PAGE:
It still does not feel like summer here, we are having a long cold spring, I think we have only had one hot day so far. But the countryside is green and spectacular and the weeds in the garden are flourishing. Yesterday was day 160, and I have not missed a day, I deserve a pat on the back (pats herself on the back). Anyway, here are this week’s efforts, I am really enjoying the water colour pencils and have treated myself to a few more (the boxed set has a very poor selection of greens) so I am waiting impatiently for the postman.
I am going to post the four scrubby drawing I managed this week. I put them up as the intention of this blog is to share my progress as I struggle to revive my art practice. The best thing that I can say about them is that they have been done. I have managed to hack out a couple of hours and to sit myself in front of a drawing board and start, which is no mean achievement this week. I had another go at the Easter Cactus.
But the plant that caught my eye in the garden was another weed – this time the wild carrot (Daucus carota) a small specimen but bushy and growing well. I read that it is a plant of high summer so that shows how forward the season is this year after the mild winter. The attraction was the festoon of bracts beneath the flower umbel so I had a good scribbly go at them.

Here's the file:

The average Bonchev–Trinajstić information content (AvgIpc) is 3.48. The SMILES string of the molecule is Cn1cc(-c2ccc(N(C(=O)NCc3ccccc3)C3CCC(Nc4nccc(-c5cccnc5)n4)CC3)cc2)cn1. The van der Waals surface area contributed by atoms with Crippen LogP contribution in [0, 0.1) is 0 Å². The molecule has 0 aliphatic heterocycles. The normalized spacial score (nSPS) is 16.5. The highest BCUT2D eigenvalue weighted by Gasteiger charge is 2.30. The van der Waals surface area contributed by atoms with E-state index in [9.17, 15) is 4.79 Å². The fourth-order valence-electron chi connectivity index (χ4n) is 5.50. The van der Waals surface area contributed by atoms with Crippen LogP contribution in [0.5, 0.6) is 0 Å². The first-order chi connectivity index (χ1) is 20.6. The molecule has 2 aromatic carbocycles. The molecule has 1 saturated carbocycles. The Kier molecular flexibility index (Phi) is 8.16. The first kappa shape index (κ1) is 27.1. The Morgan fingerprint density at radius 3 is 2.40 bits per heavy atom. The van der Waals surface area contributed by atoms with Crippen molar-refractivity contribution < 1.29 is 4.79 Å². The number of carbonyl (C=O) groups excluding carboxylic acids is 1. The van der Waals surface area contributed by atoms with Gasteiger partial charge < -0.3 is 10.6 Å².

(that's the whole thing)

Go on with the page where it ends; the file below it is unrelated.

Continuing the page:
And finally this afternoon I attempted a more detailed sketch.
When the flowers are finished and they turn to seed, the flower heads contract and become concave like birds’-nests. I like this plant, it grows well in the garden and the hover flies love it
This week as I wandered around the garden wondering what to draw, mulling over my skills, I realised that I had been avoiding flowers with too many petals. Too hard, too complicated – nah not for me, I can’t do that yet. Despite my doubts I left the garden with a marigold in my hand, and decided to give it a go. As I sat down and started drawing in dawned on me that it was not the shape or the number of petals that was going to be the problem but the colour. What a bright orange, what a singeing eye popping colour, it really does not look like a natural colour – it is just way too bright.